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UW Medicine seeks volunteers for app designed to predict future outbreaks

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UW Medicine is recruiting volunteers to test a smartphone app that could potentially predict the next viral outbreak.

Funded by the Department of Defense’s Defense Advanced Research Projects Agency, this project — called the Health and Injury Prediction and Prevention Using Complex Reasoning and Analytic Techniques Integrated on a Cellphone (HIPPOCRATIC) App — is a collaboration between Charles River Analytics (CRA) in Massachusetts and UW Medicine. 

Patricia Areàn, a professor of psychiatry and behavioral sciences at the School of Medicine, said CRA reached out to her during the proposal process to lead the app’s rollout.

“My team has led large-scale recruitment over digital devices before and of the studies out there like this one,” Areàn said. ”Mine was the only one that successfully recruited representative samples and was able to keep the participants engaged.”

To participate in this study, volunteers must be at least 19 years old and have an Android or iOS smartphone. After downloading the app, participants will be asked daily questions about symptoms of cold, flu, and head injury over the course of 12 weeks.

In light of the ongoing pandemic, the app has been adjusted to track COVID-19 as well. Brittany Mosser, the project manager for the UW’s role in the study, said minor changes were made so that the app asks additional questions about testing and diagnosis.

Although the project has mainly been centered on infectious diseases, Bethany K. Bracken, the principal scientist at CRA and the project’s principal investigator, said the consequences of head injuries have also been a big focus.

“Our goal is to let people know they are at risk for TBI or concussion to prevent things like sending athletes into a game after a head impact that puts them at high risk for serious long-term consequences if not given additional time to heal,” Bracken said.

The app works by collecting information such as movement and voice tones through smartphone sensors. Bracken said this allows for the recognition of predictive signals to identify when someone may be getting sick before they show symptoms of coughing and sneezing.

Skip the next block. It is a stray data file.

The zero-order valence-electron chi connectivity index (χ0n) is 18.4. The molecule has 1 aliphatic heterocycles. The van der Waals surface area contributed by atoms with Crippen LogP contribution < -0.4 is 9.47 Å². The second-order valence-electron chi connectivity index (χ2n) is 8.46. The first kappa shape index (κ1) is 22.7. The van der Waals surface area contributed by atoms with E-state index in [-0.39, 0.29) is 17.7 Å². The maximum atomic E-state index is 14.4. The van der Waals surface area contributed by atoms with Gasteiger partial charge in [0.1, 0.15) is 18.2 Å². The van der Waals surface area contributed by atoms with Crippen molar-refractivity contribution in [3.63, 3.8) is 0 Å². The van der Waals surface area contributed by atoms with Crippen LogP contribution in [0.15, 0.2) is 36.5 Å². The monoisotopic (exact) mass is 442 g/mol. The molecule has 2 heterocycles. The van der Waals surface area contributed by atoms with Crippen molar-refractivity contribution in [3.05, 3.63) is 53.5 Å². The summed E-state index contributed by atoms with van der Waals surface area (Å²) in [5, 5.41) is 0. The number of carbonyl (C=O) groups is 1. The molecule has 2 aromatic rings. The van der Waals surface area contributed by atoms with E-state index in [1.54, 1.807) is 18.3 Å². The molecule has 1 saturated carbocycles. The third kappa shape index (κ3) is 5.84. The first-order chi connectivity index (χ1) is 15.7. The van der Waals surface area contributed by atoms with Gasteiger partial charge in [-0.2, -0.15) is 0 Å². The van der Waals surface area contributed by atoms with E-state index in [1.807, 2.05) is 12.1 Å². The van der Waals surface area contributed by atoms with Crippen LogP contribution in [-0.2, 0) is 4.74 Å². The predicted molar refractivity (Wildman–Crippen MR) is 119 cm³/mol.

Taking into consideration that this may raise potential concerns for data misuse, Areàn said they are dedicated to protecting user data and keeping participants anonymous. This is done through an end-to-end encryption toolkit developed by an Oregon firm, and the study is being monitored by the Institutional Review Board (IRB).

With about 3,000 participants currently enrolled, the team is looking to get that number up to 25,000. However, Areàn said recruitment has been challenging in the time of COVID-19.

“Getting the word out, it’s a little bit like asking someone to try out a new smoke detector while that person’s house is on fire,” Areàn said. “But if we can predict and prevent localized outbreaks, we may be able to contain them so that we are not in the situation we are [in] now, where hospitals are swamped and can’t treat everyone.”

Although the data collected from this app will be used to predict outbreaks, Bracken said it’s important for participants to understand that they will not be notified of potential illness.

“This is an app to collect enough information to use it in our models and algorithms to build that eventual app,” Bracken said. “We are only asking about symptoms and are not giving any health information to patients.”

The team is planning to process the data and build the final app within the next 18 months. 

Enrollment is available on the app’s website and participants can receive up to $90 worth of Amazon gift codes for answering the daily surveys. Mosser said the remote structure of the app makes it convenient for anyone to participate in.

“It is the perfect study for a time where we should all be staying home,” Mosser said.

Reach reporter Shannon Hong at Twitter: @shannonjhhong

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